Social Development Minister Bathabile Dlamini has congratulated young people from child- and youth-headed households in the care of the Isibindi Model, who have obtained their national senior certificates.
The department’s Isibindi Model, an initiative that deploys trained community-based child and youth care workers in communities, is an outreach programme providing care, protection and developmental support to vulnerable children and families.
About 1 700 young people from child- and youth-headed households were supported through the 2014 matric examinations and 74% of them were successful.
According to the department, of the successful candidates, 25% achieved a Bachelor’s pass, while over 20 distinctions were recorded among the candidates.
Minister Dlamini said when the department started with the Isibindi (Nguni word which means ‘courage’) Model, the aim was to ensure that orphans and vulnerable children do not fall through the cracks and that they have access to all basic needs so they can continue focusing on their schooling.
“The fact that so many of the vulnerable children we support have reached matric and passed proves that our efforts play a critical role in keeping them in school and in their overall development.
“This sets a solid foundation for them and government will continue to support them as they move forward in their development towards meaningful lives. We congratulate them on their success and for taking full aantage of the opportunities and support government has provided to them,” said Minister Dlamini.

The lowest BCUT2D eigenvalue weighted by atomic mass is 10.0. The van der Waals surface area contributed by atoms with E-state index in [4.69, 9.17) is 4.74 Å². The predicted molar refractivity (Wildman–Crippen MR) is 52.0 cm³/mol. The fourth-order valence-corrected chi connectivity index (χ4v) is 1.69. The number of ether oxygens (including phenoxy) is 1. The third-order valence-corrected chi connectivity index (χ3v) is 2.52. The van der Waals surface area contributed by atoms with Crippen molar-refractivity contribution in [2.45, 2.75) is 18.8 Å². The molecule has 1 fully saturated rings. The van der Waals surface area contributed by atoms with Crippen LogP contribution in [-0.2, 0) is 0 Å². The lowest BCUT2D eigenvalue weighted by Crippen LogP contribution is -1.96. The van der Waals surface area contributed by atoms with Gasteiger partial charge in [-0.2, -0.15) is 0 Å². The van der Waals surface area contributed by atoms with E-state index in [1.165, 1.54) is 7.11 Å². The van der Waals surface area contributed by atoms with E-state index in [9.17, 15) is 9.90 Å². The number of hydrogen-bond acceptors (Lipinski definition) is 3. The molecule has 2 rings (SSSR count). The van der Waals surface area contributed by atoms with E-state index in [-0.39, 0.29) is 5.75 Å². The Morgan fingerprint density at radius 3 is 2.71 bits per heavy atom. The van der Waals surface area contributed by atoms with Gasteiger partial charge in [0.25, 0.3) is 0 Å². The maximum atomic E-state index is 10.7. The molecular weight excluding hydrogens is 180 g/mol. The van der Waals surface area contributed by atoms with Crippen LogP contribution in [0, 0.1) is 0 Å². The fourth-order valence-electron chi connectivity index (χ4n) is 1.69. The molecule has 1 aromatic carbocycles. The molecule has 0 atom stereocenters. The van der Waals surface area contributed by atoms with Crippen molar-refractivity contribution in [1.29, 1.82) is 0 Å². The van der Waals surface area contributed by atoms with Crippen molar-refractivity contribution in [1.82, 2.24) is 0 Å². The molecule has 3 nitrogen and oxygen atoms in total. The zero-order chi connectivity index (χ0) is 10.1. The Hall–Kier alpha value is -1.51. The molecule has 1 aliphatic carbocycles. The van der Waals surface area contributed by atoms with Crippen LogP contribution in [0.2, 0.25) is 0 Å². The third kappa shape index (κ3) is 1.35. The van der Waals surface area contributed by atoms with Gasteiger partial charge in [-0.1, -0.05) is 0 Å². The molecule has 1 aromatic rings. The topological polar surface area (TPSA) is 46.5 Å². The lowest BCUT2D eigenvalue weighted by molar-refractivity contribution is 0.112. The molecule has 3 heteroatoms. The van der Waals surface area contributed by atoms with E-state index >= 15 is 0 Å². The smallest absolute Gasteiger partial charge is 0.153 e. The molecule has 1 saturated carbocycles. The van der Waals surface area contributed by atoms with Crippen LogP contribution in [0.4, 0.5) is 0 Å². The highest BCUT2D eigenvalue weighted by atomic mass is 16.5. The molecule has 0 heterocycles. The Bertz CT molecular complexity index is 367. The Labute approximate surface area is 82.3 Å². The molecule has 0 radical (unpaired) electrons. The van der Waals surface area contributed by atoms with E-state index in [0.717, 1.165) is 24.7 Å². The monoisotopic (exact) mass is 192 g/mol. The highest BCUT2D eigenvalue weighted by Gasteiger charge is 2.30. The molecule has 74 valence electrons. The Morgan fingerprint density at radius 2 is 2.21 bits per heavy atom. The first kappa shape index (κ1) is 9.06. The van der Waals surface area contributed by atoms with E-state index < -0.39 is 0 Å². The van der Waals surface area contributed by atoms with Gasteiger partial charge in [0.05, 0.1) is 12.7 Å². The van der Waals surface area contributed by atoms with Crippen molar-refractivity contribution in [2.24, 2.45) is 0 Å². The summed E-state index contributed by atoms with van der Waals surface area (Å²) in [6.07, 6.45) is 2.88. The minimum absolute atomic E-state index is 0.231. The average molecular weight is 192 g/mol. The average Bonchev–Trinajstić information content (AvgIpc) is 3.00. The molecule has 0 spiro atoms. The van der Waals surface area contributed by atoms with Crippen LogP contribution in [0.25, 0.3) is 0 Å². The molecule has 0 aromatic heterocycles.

She also thanked the child and youth care workers who worked with the young people on a daily basis throughout the year.
She emphasised that the provision of psycho-social support by caregivers, educators, child and youth care workers, mentors and other people close to these youngsters cannot be underestimated.
“The importance of having someone to turn to, lean on and to whom one can speak to about anxiety are not easily measurable, but certainly contributed in the success of the Class of 2014,” Minister Dlamini said.
The child and youth care workers organised extra classes for matriculants at safe parks in the early morning, after school and in the evenings. Safe parks were also used as places of study by the youth whose home environments were not conducive to studying.
In some areas, the child and youth care workers organised study groups to help young people who struggled with motivation to study or lacked study skills.
‘Camping’ sessions were organised for young people who lived too far away from their schools. Through these sessions, youth were accommodated overnight at school in order to extend study hours.
Through the Isibindi Model, the department provides social support services to about 105 000 children across the country.
The department has also established the Child- and Youth-headed Household Register in an effort to locate child- and youth-headed households in the country in order to offer them the necessary social welfare, social security psychosocial services and other integrated government services they may require for their development and well-being. – SAnews.gov.za
Source : SAnews.gov.za